Ph.D. defense

I am glad to announce that I successfully defended my Ph.D. at Arts et Métiers Paristech on March 31th, 2013! I would like to thank Nadine Couture and Gilles Coppin for reviewing my manuscript, as well as Nicolas Nova and Vincent Boly for being in my jury. French speakers can more information on my research are available on this page. The slides of my presentation are embedded below.

Update: the manuscript is also available on this page


Smart alarm clocks: work-in-progress pictures

I have uploaded many work-in-progress pictures of the smart alarm clocks on Flickr. The full photoset is available after the break.

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Designing for augmentation

I had the chance to present my work on augmented environments and products during *di*/zaïn #4. The embedded slides shows new screenshots of the Environment Browser I designed at Bell Labs and enhanced pictures of the smart alarm clock. A video of my presentation (in french) is also embedded after the break. Thanks to DesignersInteractifs for the invitation.

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How will smart objects look like?

During my PhD, I tried to envision different futures involving many kind of modifications regarding the design of objects. When mapping the possible evolutions, I came up with this taxonomy.

Objects can wheter:
remain the same and need a terminal. Most researchers and manufacturers of connected objects currently adopt this approach. Mobile or computer mediations are leveraged to allow users to configure or interact with the capabilities that cannot be accessed from the physical user interfaces.
become docks for terminals. By making technologies converging into one device, smart phones have already replaced many objects. Alarm clocks, radios or music players are not as popular as before. This leads manufacturers to redesign such objects as docks that are used in combination with terminals.
become a touch interface. The success of touch interactions leads the industry to integrate touch screens into objects’ form factors. This tends to reduce the place of physical user interfaces to the benefit of graphical user interfaces that can be refreshed with a single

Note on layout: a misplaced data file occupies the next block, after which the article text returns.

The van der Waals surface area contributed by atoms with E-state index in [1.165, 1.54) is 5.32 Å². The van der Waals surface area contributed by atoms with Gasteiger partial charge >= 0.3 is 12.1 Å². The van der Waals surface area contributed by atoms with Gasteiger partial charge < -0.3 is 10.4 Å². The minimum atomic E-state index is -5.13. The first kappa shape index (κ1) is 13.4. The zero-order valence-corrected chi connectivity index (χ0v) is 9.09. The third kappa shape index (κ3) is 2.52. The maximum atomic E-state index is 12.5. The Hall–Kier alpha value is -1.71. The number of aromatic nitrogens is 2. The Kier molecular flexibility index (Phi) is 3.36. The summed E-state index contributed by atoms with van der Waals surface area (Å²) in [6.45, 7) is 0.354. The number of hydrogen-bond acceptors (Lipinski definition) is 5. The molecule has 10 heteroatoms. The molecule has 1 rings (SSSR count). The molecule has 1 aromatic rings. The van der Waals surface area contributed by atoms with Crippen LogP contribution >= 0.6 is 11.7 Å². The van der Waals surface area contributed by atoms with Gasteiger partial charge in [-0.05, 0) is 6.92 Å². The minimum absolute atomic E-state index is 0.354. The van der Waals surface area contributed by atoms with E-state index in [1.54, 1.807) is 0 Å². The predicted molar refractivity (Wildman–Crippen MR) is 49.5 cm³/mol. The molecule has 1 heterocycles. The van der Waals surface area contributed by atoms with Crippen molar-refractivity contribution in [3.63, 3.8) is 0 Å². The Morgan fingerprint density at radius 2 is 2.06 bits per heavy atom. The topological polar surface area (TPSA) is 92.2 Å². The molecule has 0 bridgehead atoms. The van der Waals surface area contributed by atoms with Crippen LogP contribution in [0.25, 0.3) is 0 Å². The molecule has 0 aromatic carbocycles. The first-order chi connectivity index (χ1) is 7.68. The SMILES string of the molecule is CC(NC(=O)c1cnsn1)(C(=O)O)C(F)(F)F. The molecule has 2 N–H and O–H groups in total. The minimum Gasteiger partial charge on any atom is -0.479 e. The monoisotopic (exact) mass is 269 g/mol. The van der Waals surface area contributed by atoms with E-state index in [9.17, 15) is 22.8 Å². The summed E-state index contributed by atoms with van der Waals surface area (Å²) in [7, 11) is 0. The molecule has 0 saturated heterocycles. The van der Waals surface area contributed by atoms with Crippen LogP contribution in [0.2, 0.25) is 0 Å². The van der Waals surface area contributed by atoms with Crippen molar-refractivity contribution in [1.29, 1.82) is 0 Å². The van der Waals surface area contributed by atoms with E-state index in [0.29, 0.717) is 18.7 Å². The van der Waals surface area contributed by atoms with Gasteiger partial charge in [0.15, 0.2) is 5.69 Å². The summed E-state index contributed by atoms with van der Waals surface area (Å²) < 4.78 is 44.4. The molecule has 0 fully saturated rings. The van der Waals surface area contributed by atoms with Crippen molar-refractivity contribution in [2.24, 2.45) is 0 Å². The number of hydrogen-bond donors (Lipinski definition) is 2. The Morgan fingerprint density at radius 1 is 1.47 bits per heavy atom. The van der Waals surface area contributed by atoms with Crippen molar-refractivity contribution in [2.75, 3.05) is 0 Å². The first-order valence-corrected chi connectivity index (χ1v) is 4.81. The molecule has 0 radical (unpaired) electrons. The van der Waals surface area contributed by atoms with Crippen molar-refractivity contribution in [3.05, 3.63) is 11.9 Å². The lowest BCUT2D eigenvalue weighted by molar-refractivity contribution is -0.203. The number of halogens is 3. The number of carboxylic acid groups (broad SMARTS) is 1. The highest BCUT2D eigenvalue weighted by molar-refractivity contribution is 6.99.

tap.
disappear in the environment. With the ongoing research conducted on flexible and very thin displays that can be embedded into walls or windows, companies illustrate a future where information and services are delivered by the environment. This would bring people to own and use fewer objects than today and interact with services through multiple surfaces.
be redesigned with physical and virtual users interfaces. Concept products as the Olinda radio6 demonstrate that services instantiated on top of objects can be materialized with dedicated buttons, displays or interactors. As mentioned in part 4, projected or mixed reality interfaces can be used to avoid overloading the physical user interface.
explode in several modules. Researchers of tangible computing have already explored the concept of graspable building blocks that can be combined to produce (e.g. especially in tangible programming) or interact with systems. Such approach can be adopted to create modules for each core feature of a given object.
be reinvented to allow shape shifting. A more prospective vision consists in picturing objects as dynamic entities capable of changing their forms according to the context of use or to the associated services. This approach can be considered as the most disruptive since it does not follow any pre-established standards regarding the shape of objects.